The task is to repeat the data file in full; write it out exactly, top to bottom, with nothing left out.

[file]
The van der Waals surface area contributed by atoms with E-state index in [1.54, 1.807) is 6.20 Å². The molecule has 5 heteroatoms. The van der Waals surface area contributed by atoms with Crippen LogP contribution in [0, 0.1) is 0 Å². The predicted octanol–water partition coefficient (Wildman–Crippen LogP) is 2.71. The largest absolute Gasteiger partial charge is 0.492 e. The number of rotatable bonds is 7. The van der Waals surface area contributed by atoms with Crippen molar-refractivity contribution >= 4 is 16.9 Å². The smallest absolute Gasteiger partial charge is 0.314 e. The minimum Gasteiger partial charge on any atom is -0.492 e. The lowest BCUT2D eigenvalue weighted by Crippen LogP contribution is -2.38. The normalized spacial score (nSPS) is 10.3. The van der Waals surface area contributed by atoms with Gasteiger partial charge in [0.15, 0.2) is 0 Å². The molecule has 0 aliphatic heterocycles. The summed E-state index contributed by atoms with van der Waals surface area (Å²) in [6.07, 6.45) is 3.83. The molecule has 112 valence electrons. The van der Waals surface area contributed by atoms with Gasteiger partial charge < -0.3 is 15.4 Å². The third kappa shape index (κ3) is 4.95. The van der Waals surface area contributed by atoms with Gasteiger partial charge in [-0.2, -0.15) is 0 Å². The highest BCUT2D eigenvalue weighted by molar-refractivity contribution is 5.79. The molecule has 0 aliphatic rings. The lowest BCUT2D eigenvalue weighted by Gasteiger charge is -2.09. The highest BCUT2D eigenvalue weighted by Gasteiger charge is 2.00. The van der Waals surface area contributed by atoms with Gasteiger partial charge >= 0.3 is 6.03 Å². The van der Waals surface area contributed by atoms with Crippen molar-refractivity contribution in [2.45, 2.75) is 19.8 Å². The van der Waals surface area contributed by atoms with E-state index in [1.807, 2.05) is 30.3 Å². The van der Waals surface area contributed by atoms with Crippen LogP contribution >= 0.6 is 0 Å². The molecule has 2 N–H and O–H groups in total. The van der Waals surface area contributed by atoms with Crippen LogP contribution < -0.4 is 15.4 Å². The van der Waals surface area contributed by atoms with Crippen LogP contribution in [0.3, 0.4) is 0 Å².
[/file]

The van der Waals surface area contributed by atoms with E-state index in [1.54, 1.807) is 6.20 Å². The molecule has 5 heteroatoms. The van der Waals surface area contributed by atoms with Crippen LogP contribution in [0, 0.1) is 0 Å². The predicted octanol–water partition coefficient (Wildman–Crippen LogP) is 2.71. The largest absolute Gasteiger partial charge is 0.492 e. The number of rotatable bonds is 7. The van der Waals surface area contributed by atoms with Crippen molar-refractivity contribution >= 4 is 16.9 Å². The smallest absolute Gasteiger partial charge is 0.314 e. The minimum Gasteiger partial charge on any atom is -0.492 e. The lowest BCUT2D eigenvalue weighted by Crippen LogP contribution is -2.38. The normalized spacial score (nSPS) is 10.3. The van der Waals surface area contributed by atoms with Gasteiger partial charge in [0.15, 0.2) is 0 Å². The molecule has 0 aliphatic heterocycles. The summed E-state index contributed by atoms with van der Waals surface area (Å²) in [6.07, 6.45) is 3.83. The molecule has 112 valence electrons. The van der Waals surface area contributed by atoms with Gasteiger partial charge < -0.3 is 15.4 Å². The third kappa shape index (κ3) is 4.95. The van der Waals surface area contributed by atoms with Gasteiger partial charge in [-0.2, -0.15) is 0 Å². The highest BCUT2D eigenvalue weighted by molar-refractivity contribution is 5.79. The molecule has 0 aliphatic rings. The lowest BCUT2D eigenvalue weighted by Gasteiger charge is -2.09. The highest BCUT2D eigenvalue weighted by Gasteiger charge is 2.00. The van der Waals surface area contributed by atoms with Gasteiger partial charge >= 0.3 is 6.03 Å². The van der Waals surface area contributed by atoms with Crippen molar-refractivity contribution in [2.45, 2.75) is 19.8 Å². The van der Waals surface area contributed by atoms with E-state index in [1.807, 2.05) is 30.3 Å². The van der Waals surface area contributed by atoms with Crippen LogP contribution >= 0.6 is 0 Å². The molecule has 2 N–H and O–H groups in total. The van der Waals surface area contributed by atoms with Crippen LogP contribution < -0.4 is 15.4 Å². The van der Waals surface area contributed by atoms with Crippen LogP contribution in [0.3, 0.4) is 0 Å².